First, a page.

You play blue-haired girl Sigrid Skagerak! I'll skim right over the writer's total lack of understanding about how boat anchors work, when they're used and how heavy they are in the initial cutscene, and say that the intro and hand-drawn graphic style are charming, and Sigrid moves smoothly and controls accurately.
Sigrid lives with Grandma in a lighthouse on a small island in the archipelago of Strandville, and she sends you off on your first quest to collect sparks in order to power it up. This involves finding sparks, which is easy as you're guided to them by your radar and in Sigrid's world electricity handily just hangs around the air or on the ground, and catching them with your net so they get absorbed by your battery. You're also informed that Sigrid can't swim in the ocean because it's dangerous to go more than a few feet down...
You soon discover that you have a double-jump and can twirl your net to make Sigrid practically glide, helicoptering down gradually and boosting with 'B' so she can cross huge gaps!
So anyhoo, things can't go on being so easy, and a massive wave of gloom hits the island and washes Sigrid out to sea, somehow she survives and regains consciousness on a tiny island. Here a shadow creature (that you could see within the gloom wave) helps you, giving you a unique way of crossing the sea back to the lighthouse. Now you can walk, run and even skim speedily across the sea like you're surfing by holding the 'R' trigger! You can then hold and release 'A' to do a charged jump, then hold 'A' when airborne to glide or drop back to the water to skim again. This would be a fun way to get around if the sea was flat as a pancake, but with the constant swell of the waves it's positively exhilarating!
All these new skills are soon learned as you search for sparks to power up the lighthouse and drive the gloom away. Pressing 'RB' acts like a grapple and will zoom you to certain grab points and help you scale high obstacles.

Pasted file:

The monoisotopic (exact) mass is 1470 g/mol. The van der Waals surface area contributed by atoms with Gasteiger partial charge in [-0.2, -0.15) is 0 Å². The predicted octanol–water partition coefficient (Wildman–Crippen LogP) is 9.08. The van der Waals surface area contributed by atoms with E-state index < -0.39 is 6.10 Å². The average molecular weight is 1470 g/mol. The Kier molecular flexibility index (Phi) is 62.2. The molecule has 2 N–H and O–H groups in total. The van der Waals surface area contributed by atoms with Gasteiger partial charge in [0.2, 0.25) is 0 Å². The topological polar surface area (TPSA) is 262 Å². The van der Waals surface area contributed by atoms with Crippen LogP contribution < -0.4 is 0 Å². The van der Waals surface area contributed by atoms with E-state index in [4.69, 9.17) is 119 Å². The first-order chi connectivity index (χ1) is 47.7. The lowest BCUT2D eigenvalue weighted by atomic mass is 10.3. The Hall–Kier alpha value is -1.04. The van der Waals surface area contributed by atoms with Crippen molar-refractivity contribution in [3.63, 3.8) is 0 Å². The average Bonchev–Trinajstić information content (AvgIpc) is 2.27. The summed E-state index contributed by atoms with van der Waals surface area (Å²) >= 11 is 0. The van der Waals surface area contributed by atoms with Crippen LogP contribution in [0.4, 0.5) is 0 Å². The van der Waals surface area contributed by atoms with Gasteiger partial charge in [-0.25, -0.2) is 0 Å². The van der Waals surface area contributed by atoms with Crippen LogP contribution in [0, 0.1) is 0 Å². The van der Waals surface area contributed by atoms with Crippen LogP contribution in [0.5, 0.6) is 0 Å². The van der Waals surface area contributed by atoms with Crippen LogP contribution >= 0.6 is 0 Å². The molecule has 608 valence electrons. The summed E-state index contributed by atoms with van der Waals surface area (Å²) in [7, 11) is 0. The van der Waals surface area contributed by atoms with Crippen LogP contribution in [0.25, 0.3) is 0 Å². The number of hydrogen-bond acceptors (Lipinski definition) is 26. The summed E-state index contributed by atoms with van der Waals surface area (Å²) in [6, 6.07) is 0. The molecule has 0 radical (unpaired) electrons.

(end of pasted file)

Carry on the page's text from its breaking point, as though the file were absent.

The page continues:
Grandma tells you the gloom wave was sent by creatures known locally as 'Dirty Paws," and she isn't content with just clearing the lighthouse and has plans to drive the gloom away completely, so you set off together in search of more sparks and people that have been captured and enshrouded by the gloom. But who or what is this shadowy figure that has transformed your life?
Grandma is a hard taskmaster and has plenty of missions for you. You come across a host of characters (including Mr. Baine, who'll sell you new outfits, hats and hair colours... and also lambast you with his collection of terrible "Dad" jokes). Various gloom creatures are the enemy, but pose little threat as Sigrid is a veritable ninja with her net and just a few swipes take out the small ones and the larger ones can be easily defeated by repeatedly double-jumping and then pressing 'Y' to perform a powerful 'slam' attack. The exploration and combat is fluid and fun, and the only real challenge comes when you reach the final boss battle–which is pretty easy by anyone's standards.
Ok, so now for the bad news. At times when turning Wavetale displays bad horizontal tearing, and I and most gamers would rather have an occasional frame rate drop than 60fps and tearing. Sadly there's no option to turn V-sync on either. We also had Wavetale lock up on a couple of occasions, but this could be down to the Series X's 'Quick Resume' feature, so I'm not going to condemn it for that.
The bottom line is that Wavetale is fun and easy to play. It only took me 4 hours-ish to do all the main story quests but several side quests and 4 surfing challenges (supplied by a character called Asta) make it hard to master. It has endearing characters and an imaginative, engaging story with a pseudo environmental message. It's priced at £24.99, which seems about right, but represents decent value for a fun game that unlike so many of late, will keep you coming back for more–if only to hear Sigrid use the word 'gloom' as an amusing makeshift expletive, and come out with phrases such as "Gloom You!"